#MeToo, a popular hashtag that highlights the unfortunate common-nature of sexual assault, came to life at the Majestic Theater on Thursday night.
The Majestic Theater presented #MeToo Madison: Voices in the Crowd, which allowed community members to share their own stories of assault on a life stage and it will also be a benefit for the Rape Crisis Center.
“It’s a public forum for people to finally feel that the world is ready to listen to their stories of sexual abuse and to be able to be in a supportive atmosphere,” said Rape Crisis Center Executive Director Erin Thornley-Parisi.
The venue originally had a band booked for the evening of November 9, but after one of the band’s members came forward about being sexually assault by another member, resulting in their tour being canceled, Majestic’s Hillary Gunn decided to replace the event with something relevant to the topic.
“We wanted to turn it into something positive and form community around an effort to raise awareness about sexual assault,” said Gunn, Marketing Coordinator for the theater.
The Majestic eventually partnered with the Rape Crisis Center to put together the event.
Gunn says they received numerous submissions for stories and randomly selected 11 of them to be performed the night of the event.
In addition to the sharing of community stories that event included a set from DJ Boyfrrriend and Sarah Akawa and a short set by Wendy Schneider.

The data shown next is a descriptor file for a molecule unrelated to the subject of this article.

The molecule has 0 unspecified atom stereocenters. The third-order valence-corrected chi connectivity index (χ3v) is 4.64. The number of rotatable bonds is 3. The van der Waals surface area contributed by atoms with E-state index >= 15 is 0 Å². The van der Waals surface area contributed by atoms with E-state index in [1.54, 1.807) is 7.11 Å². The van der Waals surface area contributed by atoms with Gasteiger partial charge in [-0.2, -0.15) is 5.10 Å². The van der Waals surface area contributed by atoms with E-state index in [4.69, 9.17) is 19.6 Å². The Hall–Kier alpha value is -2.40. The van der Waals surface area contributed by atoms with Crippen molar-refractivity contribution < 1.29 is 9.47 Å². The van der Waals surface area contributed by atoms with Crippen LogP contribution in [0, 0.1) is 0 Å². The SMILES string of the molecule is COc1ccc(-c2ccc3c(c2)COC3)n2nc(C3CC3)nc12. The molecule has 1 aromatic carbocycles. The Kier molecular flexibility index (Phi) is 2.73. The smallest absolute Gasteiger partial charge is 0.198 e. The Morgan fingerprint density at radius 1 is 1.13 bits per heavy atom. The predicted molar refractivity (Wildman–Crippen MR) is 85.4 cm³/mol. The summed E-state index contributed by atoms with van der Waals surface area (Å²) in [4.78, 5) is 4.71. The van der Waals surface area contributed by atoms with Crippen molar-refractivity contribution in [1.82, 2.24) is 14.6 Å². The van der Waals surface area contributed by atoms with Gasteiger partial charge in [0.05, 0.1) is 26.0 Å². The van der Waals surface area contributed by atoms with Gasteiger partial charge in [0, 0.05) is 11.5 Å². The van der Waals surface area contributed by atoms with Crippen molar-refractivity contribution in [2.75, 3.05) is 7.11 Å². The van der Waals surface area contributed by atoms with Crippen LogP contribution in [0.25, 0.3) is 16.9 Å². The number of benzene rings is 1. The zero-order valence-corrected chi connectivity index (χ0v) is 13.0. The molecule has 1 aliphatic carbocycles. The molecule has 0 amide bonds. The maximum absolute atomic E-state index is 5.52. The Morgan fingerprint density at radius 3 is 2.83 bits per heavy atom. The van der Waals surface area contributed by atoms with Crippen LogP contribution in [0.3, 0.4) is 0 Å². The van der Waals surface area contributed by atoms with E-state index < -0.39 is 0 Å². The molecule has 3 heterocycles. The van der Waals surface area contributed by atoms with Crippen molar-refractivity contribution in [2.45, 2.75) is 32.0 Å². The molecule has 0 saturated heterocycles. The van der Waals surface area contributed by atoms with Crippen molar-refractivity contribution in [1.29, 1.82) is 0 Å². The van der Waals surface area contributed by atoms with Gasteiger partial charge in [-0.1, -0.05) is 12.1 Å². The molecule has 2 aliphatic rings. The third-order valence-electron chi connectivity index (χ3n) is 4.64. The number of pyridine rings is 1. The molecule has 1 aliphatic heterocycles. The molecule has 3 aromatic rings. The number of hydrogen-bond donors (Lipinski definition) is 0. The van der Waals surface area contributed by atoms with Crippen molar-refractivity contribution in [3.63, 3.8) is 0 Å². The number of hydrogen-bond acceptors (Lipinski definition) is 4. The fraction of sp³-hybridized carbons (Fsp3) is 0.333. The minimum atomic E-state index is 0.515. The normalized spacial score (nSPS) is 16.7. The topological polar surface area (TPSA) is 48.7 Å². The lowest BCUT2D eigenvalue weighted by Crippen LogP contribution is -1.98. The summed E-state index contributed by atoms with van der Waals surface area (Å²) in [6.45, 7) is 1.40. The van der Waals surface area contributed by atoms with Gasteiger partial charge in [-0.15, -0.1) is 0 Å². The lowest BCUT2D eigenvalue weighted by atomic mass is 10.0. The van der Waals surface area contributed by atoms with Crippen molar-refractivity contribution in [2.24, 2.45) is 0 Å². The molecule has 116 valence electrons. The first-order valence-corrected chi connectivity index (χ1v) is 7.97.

Local martial arts school, Chimera performed a self-defense demonstration and Gamechangers, a high school group that does public service announcements about sexual assault, showed a video called “Consent is Classic.”
The majority of the night was dedicated to the community stories. Given the nature of the material Rape Crisis Center counselors were on hand with private rooms available to counsel those in need.
Both Gunn and Thornley-Parisi emphasis that the event was open for all.
“I just wanted people to know that everyone is welcome, this not an event that’s just for women and it’s not just for white people,” Thornley-Parisi said, acknowledging the history of the #MeToo movement.
“I know that that has been an issue because the #MeToo campaign was originally started by a Black woman, but gained traction once it was reintroduced by a white woman and it’s important for the Rape Crisis Center that everyone feels comfortable here and we realize that it’s important to recognize that Black women have been running their own movements against sexual assault for a long time,” she said.
“We want everyone to feel welcome to come, whether you want to share your story or not, creating the community it really important here,” said Gunn.